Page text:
Judge Robert N. Chatigny — President Obama’s new nominee for the 2nd U.S. Circuit Court of Appeals — ruled against a state sex offender registry while in a District Court, and as judge also scolded and threatened a lawyer, whose client consented to execution while on death row, with negligence for his client.
In 2001, Judge Chatigny declared public access to the Connecticut state sex offender registry to be unconstitutional, violating the due-process rights of offenders to prove in a hearing that they were not dangerous before they were listed publicly as sex offenders. His controversial decision was eventually overturned by the U.S. Supreme Court in a 9-0 vote.
According to a previous HUMAN EVENTS report by Fred Lucas, Judge Chatigny also sentenced a man who traded child pornography online to six months in prison, when guidelines called for a sentence of 15 to 21 months.
Associates reportedly hold high respect for Chatigny. The Hartford Courant reported the following:
“Associates and lawyers who have litigated before Chatigny support the nomination.”
The Courant also reported that “Associates consider Chatigny a cautious and thoughtful judge who has worked for most of his judicial career outside of public view. An exception occurred in 2005, when he was drawn into the 11th-hour litigation concerning the execution of serial killer Michael Ross.”
The exchange between Chatigny and Ross’ lawyer proved to be the most serious controversy of his career.
Michael Ross was a convicted serial killer, having killed and raped eight women in the 1980s. Ross was sentenced to death by the state of Connecticut in 1984.
In 2004, after years of fruitless appeals, he decided to accept the death penalty. When the state public defenders office argued that he was not competent enough to make that decision, he fired his public defenders and hired Attorney T.R. Paulding to defend his case for competency.
The unusual case of Ross’ acceptance of the death penalty made its way to the U.S. District Court of Connecticut, with Chatigny presiding. The judge decided that Ross had “death row syndrome,” and rendered him incapable of making a life or death decision on his own. However, the Supreme Court overturned the decision, ruling in favor of executing Ross.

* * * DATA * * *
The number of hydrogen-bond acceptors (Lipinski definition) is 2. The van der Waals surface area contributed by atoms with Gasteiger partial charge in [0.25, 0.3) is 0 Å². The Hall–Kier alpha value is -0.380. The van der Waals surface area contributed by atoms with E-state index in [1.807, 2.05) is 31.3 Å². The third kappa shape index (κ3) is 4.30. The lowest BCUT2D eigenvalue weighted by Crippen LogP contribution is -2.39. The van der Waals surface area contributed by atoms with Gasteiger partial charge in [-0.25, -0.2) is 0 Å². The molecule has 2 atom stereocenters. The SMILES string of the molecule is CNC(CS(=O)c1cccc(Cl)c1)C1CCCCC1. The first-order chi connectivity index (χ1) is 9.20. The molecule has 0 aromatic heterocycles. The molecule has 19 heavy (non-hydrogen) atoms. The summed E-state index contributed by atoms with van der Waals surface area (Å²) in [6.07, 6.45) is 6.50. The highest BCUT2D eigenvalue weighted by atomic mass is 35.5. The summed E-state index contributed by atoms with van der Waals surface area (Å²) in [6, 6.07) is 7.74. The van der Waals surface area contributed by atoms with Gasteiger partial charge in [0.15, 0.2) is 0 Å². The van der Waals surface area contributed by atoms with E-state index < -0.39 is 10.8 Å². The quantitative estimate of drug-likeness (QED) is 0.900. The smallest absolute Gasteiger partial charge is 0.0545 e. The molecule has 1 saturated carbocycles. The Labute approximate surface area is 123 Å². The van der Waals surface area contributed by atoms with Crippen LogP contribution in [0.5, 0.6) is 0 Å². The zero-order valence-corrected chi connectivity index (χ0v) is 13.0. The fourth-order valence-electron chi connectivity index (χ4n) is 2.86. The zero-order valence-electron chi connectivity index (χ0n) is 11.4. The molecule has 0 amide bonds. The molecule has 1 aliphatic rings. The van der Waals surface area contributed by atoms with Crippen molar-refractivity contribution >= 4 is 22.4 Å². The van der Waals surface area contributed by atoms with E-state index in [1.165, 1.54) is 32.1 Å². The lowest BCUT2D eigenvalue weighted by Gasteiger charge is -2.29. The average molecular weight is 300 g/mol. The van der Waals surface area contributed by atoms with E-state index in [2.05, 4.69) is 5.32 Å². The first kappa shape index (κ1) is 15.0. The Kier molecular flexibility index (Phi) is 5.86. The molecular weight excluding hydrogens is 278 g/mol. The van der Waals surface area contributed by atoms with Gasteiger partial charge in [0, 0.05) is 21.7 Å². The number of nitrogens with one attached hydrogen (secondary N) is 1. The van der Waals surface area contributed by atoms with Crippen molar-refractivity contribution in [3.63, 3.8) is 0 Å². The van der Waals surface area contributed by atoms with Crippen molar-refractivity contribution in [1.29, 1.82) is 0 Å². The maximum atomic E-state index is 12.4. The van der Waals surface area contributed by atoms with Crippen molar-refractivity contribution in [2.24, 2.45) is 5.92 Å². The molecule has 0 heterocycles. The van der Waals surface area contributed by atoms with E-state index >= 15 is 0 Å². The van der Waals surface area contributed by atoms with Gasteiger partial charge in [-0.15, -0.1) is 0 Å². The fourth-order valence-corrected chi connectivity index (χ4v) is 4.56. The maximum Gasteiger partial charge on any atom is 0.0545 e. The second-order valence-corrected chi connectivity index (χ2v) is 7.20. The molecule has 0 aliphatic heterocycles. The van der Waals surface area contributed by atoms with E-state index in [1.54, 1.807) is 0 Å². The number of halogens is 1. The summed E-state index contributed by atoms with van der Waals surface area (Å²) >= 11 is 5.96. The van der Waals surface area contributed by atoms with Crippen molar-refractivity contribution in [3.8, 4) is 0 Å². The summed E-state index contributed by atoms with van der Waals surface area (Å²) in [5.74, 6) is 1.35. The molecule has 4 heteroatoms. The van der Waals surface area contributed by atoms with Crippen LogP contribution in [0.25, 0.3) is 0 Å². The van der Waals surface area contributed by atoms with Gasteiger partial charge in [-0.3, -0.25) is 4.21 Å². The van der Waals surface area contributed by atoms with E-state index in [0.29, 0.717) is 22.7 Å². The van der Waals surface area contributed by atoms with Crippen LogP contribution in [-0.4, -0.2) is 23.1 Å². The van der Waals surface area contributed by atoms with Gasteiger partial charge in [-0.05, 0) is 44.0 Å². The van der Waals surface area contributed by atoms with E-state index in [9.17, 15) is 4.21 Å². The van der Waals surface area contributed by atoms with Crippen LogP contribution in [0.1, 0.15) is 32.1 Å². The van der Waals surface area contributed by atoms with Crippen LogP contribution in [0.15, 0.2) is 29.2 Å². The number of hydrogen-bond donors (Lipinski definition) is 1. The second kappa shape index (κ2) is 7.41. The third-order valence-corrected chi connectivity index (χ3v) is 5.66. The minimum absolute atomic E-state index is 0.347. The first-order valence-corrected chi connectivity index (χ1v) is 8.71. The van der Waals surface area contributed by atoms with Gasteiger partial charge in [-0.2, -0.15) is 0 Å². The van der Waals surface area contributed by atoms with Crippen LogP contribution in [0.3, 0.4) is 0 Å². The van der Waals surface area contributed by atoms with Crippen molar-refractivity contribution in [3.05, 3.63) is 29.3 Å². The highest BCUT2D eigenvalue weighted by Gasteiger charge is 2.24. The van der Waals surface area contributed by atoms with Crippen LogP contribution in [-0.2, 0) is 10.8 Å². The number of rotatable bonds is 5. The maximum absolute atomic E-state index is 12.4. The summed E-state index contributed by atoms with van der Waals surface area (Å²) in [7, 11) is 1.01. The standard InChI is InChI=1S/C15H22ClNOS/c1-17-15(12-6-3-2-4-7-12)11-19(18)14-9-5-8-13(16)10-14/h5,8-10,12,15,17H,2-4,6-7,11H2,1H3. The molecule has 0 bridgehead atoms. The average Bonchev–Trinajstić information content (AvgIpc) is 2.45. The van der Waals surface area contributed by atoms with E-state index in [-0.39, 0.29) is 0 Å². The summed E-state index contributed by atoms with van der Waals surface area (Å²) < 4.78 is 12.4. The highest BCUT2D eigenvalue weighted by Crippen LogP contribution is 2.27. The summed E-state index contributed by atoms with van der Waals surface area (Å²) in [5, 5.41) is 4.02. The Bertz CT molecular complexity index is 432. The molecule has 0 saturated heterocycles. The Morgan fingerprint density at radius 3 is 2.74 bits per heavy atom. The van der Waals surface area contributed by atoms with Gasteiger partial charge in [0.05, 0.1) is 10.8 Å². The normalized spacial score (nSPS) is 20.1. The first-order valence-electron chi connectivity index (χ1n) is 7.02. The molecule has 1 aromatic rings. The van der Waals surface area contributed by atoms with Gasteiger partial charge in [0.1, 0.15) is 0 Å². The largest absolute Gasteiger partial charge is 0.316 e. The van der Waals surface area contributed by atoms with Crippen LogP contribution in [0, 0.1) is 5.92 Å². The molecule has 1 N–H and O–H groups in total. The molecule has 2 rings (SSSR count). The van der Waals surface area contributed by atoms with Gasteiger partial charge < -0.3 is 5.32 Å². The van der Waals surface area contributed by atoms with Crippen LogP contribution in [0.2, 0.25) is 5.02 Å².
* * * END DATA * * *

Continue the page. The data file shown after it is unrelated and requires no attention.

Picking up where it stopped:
Ross’ death had been scheduled for 2 a.m., Jan. 29, 2005. The afternoon prior, just before the Supreme Court decision had occurred, Chatigny held a conference call with Paulding and reamed him out for letting his client make the decision to die under duress.
Chatigny told Paulding “I think you are way out on a limb,” and that Ross “never should have been convicted. Or if convicted, he never should have been sentenced to death.”
“My investigation in a typical run-of-the-mill injury case would be more comprehensive than your investigation of this,” the judge lectured Paulding. “You better be prepared to live with yourself for the rest of your life.”
Chatigny even threatened to take the attorney’s license away, saying that if evidence to the contrary was true, that Ross was indeed incompetent to make the decision, “I’ll have your law license.”
The judge apologized the next day, and said some of what his remarks were “too vehement.”
According to a report by Bill Ibelle in Lawyers Weekly USA, Chatigny’s actions were based on two pieces of information: first, a letter from Ross’ inmate claiming that Ross told him he did not want to die and that he had been “brainwashed” into dropping his appeals by the mental health staff; and second, a sworn statement from a former deputy corrections commissioner claiming that the conditions on death row contributed substantially to his acceptance of execution.
Paulding eventually consulted several colleagues for advice before Ross decided to postpone his execution. He defended his lawyer later on, saying that he had been harassed by Chatigny into postponing the execution. Ross said that he would partake in any competency hearing “to protect [Pauling’s] license. That’s the only reason I’m doing it.”
Ross was later found to be competent after testimony from four psychiatrists, and was executed on May 13, 2005. According to the New York Times, he had “repeatedly expressed his willingness to die,” but that opponents of his execution claimed that “Mr. Ross is simply masking a desire to commit suicide.”
A review panel of the 2nd Circuit Court of Appeals, meanwhile, investigated Chatigny’s actions of the day prior to Ross’ first execution date. They eventually found that his actions were “unusual,” but that “in the judge’s reasonable view, the circumstances thrust upon him called for unusual action.”
According to the Hartford Courant, the U.S. 2nd Circuit Court of Appeals “reviews cases from New York, Connecticut, and Vermont and regularly delivers opinions on some of the country’s most significant legal questions.”
The report continues, “Its judges appear on most short lists when a seat opens on the U.S. Supreme Court. Sonia Sotomayor, the Supreme Court’s newest member, came from the 2nd Circuit."